The use of a telemedicine system to self-report blood pressure and other health data remotely seems to help patients improve their blood pressure and make positive lifestyle changes, according to a study funded by the Agency for Healthcare Research and Quality.
In a six-month trial, 241 patients with high blood pressure—a systolic rate of 140 mmHg or higher—but no evidence of heart disease were placed into one of two care groups. In the first, participants received standard care from their primary-care physicians, but generally had no communication between the initial appointment and the six-month follow-up. The second group of patients were trained to monitor their blood pressure at home, using a cuff, and report those findings, as well as heart rate, weight, daily steps taken and tobacco use. Participants submitted the data to their physicians via telephone or Internet twice a week and received information and guidance in return to help them manage their blood pressure.
Although almost all participants were successful in lowering their systolic blood pressure, and about half achieved their goal rate, the non-diabetic patients in the telemedicine group fared much better. On average, those participants lowered their blood pressure by 19 mmHg, whereas the control group averaged a 12 mmHg reduction in systolic rate.
“It seems that when asymptomatic patients with hypertension are encouraged to measure their blood pressure, record their numbers into a database, track progress and get continuous clinical advice and feedback, they are better able to manage their blood pressure and, thereby, reduce their risk of serious health problems,” Dr. Alfred Bove, past president of the American College of Cardiology and the study's lead investigator, said in a news release.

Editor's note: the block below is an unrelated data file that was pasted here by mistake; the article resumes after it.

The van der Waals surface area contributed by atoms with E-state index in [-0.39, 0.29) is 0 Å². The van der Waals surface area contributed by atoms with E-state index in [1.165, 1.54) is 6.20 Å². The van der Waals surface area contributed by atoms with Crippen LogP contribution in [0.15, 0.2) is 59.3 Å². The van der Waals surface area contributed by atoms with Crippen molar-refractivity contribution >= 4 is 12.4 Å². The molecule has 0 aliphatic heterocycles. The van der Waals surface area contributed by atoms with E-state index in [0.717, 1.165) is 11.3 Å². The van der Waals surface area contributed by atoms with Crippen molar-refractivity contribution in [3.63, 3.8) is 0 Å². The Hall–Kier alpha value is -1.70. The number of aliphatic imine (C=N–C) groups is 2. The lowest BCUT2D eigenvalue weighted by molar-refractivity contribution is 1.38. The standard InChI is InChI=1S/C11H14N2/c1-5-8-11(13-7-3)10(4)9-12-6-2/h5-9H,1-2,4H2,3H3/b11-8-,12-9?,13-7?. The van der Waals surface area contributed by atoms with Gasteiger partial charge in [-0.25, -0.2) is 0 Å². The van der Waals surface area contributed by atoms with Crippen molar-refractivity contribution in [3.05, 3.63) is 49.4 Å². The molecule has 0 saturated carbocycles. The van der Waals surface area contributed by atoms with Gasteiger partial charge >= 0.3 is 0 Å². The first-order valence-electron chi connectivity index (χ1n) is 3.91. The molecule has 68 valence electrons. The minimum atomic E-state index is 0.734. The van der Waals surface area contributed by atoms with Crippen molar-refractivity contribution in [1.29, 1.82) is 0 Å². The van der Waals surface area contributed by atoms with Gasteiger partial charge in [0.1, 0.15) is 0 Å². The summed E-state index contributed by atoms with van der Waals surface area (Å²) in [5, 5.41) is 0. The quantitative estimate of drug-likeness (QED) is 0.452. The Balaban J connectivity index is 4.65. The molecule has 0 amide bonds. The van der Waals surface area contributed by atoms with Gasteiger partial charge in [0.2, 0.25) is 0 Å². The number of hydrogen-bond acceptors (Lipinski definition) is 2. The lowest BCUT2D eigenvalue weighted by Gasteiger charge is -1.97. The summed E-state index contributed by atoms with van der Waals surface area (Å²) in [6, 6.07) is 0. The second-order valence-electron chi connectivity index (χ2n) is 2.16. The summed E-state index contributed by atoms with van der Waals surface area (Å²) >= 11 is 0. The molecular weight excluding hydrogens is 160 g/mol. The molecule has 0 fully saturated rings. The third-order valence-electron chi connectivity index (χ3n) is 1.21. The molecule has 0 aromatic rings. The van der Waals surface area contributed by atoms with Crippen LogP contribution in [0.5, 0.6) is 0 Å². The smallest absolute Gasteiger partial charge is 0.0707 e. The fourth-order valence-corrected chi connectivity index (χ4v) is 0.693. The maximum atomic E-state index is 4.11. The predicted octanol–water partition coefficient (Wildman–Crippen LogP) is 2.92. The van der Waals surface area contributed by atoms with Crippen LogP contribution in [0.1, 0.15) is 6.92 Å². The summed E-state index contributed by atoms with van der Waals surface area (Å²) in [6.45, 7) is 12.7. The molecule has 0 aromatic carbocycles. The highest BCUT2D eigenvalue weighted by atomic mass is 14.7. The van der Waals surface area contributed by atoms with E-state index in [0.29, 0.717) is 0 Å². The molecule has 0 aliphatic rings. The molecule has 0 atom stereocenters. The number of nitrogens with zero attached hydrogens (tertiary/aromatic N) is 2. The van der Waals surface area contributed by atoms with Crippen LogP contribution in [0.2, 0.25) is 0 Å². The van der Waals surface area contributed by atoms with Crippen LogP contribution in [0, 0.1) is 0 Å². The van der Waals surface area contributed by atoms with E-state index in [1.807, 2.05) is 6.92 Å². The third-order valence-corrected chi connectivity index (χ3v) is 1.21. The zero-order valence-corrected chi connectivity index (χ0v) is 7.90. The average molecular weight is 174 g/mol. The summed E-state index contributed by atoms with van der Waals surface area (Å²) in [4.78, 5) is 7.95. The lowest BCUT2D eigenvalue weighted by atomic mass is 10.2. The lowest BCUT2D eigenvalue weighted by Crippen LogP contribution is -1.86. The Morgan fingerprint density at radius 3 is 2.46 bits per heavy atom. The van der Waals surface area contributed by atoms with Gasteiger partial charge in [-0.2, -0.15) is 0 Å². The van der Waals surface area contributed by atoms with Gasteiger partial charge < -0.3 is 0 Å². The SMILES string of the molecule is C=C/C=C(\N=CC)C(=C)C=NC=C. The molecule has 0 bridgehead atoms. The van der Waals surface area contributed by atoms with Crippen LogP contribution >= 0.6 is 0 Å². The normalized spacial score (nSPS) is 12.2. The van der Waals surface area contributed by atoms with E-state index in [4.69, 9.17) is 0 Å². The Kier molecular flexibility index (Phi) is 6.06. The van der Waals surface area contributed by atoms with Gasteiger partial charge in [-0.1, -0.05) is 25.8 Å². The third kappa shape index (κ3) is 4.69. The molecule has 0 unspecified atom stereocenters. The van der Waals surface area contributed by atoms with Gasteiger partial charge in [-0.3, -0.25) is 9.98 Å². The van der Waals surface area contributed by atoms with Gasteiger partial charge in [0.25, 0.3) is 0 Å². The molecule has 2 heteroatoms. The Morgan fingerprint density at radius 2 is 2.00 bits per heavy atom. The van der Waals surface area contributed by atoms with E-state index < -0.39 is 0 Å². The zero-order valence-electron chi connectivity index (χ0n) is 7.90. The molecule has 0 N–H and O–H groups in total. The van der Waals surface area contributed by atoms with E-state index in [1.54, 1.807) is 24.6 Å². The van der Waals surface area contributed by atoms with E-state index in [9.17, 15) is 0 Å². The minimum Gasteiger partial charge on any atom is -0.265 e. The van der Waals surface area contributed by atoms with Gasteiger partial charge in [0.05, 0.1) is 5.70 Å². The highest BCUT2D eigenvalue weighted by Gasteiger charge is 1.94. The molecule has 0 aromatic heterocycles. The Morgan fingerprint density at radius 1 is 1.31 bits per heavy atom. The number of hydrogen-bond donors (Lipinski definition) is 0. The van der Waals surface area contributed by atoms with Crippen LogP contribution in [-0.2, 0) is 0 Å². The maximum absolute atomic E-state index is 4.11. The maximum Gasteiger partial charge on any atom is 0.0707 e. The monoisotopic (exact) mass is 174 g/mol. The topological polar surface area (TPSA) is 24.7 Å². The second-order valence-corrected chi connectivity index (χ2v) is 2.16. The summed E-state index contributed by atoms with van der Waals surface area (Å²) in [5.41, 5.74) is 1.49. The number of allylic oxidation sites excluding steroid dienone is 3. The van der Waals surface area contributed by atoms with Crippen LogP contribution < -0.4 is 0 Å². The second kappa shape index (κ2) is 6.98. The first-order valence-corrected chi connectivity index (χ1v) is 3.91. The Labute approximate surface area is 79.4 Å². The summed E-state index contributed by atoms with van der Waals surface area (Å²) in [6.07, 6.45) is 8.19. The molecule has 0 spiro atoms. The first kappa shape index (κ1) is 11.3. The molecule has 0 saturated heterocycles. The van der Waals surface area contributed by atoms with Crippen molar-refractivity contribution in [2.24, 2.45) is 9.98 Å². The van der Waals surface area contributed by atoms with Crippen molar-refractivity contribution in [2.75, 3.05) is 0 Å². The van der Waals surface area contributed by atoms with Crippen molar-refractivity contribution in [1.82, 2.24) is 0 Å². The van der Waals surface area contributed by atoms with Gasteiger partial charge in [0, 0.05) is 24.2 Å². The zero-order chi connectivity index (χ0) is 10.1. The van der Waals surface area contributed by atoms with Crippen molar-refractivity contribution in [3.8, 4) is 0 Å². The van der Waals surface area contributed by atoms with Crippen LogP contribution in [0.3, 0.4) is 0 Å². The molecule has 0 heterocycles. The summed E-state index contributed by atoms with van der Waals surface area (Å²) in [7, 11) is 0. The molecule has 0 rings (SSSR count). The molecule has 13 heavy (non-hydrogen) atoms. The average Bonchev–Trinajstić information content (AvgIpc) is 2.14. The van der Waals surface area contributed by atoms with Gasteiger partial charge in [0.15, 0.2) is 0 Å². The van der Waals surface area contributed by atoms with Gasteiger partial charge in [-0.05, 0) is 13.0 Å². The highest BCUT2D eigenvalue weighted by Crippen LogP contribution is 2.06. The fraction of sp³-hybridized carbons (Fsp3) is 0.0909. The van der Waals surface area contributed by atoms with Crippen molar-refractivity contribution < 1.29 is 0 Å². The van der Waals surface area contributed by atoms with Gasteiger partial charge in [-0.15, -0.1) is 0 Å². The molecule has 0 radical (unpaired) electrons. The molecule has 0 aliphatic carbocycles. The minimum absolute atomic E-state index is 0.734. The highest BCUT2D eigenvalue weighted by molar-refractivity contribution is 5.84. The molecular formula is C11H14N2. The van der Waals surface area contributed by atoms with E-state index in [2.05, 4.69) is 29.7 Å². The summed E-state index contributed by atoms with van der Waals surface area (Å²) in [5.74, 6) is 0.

Through the study, researchers also discovered that nondiabetics experienced a more significant reduction in blood pressure than the diabetic patients—58.2% for nondiabetics as compared to 45.2% for diabetics. But according to Bove, it doesn't mean that diabetics can't derive benefit from a telemedicine arrangement.
“Basically what we're doing with this tool is modifying behavior, and diabetics are already in a system of care—they're used to measuring their blood glucose, so they pay attention to [blood pressure] regardless of usual care or telemedicine,” Bove said in the release. “Hypertensive patients, however, are asymptomatic; they don't have any long-term system of care… the telemedicine system is a process for reminding them to measure their blood pressure and manage their blood pressure.”
This is not the first study to demonstrate the benefits of a telemedicine program, but what made this one unique was its focus on an underserved urban Philadelphia population. Bove explained that this particular group is more prone to heart disease, and therefore needs a system for earlier monitoring in order to reduce the risk of cardiac events. He suggested that automated kiosks that measure blood pressure and are directly connected to electronic health-record systems be established in community centers.
The study will be presented by Bove on March 10 in San Francisco at the American College of Cardiology's 62nd Annual Scientific Session. The American College of Cardiology is a not-for-profit organization that includes 43,000 physicians, surgeons, nurses, physician assistants, pharmacists and practice managers. Its annual session provides a forum for cardiologists and cardiovascular specialists to share their findings for treatment and prevention options.